Mr Mick Draper (64) from Braintree in Essex, was working for air cargo company Swissport at Stansted Airport in March 2009 when he sustained his injury. A luggage buggy, used for transporting trailers full of passenger’s checked bags, drove into Mick and knocked him several feet onto a luggage transportation chute.

Mr Draper, although in pain, carried on working for a number of weeks until one morning in April 2009 he arose form sleep to find that he was unable to move. Once he was referred for physiotherapy, he was diagnosed by medical specialists as having three broken bones in his back and he then had to undergo a series of re-constructive clinical operations; despite all of  which Mick still finds it stressful to walk, lift and carry out simple domestic duties.

An airport investigation into the buggy crash incident showed that the buggy driver who lost control of his luggage buggy had been allowed to work seventeen hour work shifts for the previous eleven days – despite warnings to the Swissport management that this was unsafe by union officials. Mr Draper went to a solicitor and made a work broken back injury claim against his employers.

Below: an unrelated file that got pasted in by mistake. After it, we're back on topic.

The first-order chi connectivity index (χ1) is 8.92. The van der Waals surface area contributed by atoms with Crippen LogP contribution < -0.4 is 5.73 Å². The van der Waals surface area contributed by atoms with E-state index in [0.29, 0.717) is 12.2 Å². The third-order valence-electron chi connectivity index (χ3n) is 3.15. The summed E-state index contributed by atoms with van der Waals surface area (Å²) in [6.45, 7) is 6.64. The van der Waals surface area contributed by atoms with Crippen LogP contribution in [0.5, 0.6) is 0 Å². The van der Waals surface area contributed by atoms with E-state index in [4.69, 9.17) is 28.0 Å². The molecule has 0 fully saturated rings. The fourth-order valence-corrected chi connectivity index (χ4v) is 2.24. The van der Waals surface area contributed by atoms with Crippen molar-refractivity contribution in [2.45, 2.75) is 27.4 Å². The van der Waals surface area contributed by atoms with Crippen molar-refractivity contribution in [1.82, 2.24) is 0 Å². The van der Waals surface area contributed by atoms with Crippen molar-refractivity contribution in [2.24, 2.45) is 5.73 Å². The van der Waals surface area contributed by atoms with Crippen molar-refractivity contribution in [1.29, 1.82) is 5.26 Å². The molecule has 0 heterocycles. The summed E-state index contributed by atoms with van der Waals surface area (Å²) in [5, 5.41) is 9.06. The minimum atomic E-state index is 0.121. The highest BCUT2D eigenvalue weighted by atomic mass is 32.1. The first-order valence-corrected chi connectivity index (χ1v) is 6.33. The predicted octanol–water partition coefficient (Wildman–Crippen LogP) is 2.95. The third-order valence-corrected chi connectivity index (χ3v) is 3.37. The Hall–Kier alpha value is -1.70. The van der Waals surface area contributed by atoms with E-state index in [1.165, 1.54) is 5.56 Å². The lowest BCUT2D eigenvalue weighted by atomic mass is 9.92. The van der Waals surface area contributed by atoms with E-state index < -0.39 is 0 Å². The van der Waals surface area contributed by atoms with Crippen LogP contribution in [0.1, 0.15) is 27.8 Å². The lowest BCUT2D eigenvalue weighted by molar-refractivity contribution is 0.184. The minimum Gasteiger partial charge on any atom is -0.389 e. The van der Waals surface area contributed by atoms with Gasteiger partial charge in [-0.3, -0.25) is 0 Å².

Swissport agreed that they had allowed the health of their baggage handlers to be put at risk and agreed to an undisclosed out of court settlement of compensation in his work broken back injury claim.

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Back Accident at Work Nurse Injury Claim Upheld in Court

February 12, 2013

A back accident at work nurse injury claim has been upheld in the High Court after it was found an injury experienced by a senior nurse was not caused by her contributory negligence.

While working at the Outpatients Department Senior Sister Sue Germaine had arrived early one Monday morning in March 2008 to prepare the clinic for the forthcoming day. It was then that she discovered that contractors had moved the rows of metal seating in the waiting area to lay new flooring and failed to replace them during the previous weekend.